Sharing Site Takes Down PS3 Hack Files After Sony DMCA Request
A code-sharing site popular with programmers has removed files relating to the recent key-level hack of the PS3 after receiving a Digital Millennium Copyright Act request from Sony.
Github took down seven custom firmware files shared by three different users after a notice from Sony
stating the company had a "good faith belief [that] the files circumvent effective access controls and/or copyright protection measures."
Sony's takedown notice, dated January 27, came just a day before a judge granted a temporary restraining order
against one of the hackers responsible for first publicizing the details of how to circumvent the PS3's security keys.
The move shows Sony is working aggressively to limit the availability of information regarding the hack to the general public. Still, general information about the hack is still widely available across the internet, and even the specific files removed by Github have already been reposted elsewhere on the web.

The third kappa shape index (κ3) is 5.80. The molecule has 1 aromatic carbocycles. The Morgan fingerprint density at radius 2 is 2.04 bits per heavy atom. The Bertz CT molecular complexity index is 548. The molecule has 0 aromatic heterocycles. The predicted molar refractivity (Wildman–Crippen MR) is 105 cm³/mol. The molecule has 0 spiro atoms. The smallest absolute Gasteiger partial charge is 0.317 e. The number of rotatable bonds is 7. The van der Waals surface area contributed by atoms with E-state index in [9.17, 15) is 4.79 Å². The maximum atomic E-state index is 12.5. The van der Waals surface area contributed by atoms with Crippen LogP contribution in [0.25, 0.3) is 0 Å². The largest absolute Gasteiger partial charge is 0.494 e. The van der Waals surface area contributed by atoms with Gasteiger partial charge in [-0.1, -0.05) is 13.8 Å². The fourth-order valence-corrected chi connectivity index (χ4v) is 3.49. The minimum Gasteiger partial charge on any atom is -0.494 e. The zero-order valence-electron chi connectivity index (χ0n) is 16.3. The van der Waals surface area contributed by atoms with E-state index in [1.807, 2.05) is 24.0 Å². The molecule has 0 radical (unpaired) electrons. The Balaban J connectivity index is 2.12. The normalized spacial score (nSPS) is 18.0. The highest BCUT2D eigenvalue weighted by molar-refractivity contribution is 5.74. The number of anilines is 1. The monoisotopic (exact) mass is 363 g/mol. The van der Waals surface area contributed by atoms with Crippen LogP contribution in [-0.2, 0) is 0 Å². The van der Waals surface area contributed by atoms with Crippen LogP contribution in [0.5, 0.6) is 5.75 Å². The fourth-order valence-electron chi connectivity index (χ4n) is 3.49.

In any case, it may be too late for Sony to fully limit the damage done by the hack. Earlier this month, Infinity Ward warned players using the PS3 versions of its Modern Warfare
games that there was no quick fix for hacked servers that had the potential to erase players' accumulated stats or grant players unfair in-game advantages.
"Games rely on the security of the encryption on the platforms they're played on," Infinity Ward creative strategist Robert Bowling said. "Therefore, updates to the game through patches will not resolve this problem completely, unless the security exploit itself is resolved on the platform."
In an interview with G4TV
earlier this month, George "Geohot" Hotz said he "was working on this to try to enable homebrew [on the PS3] without enabling things I do not support, like piracy."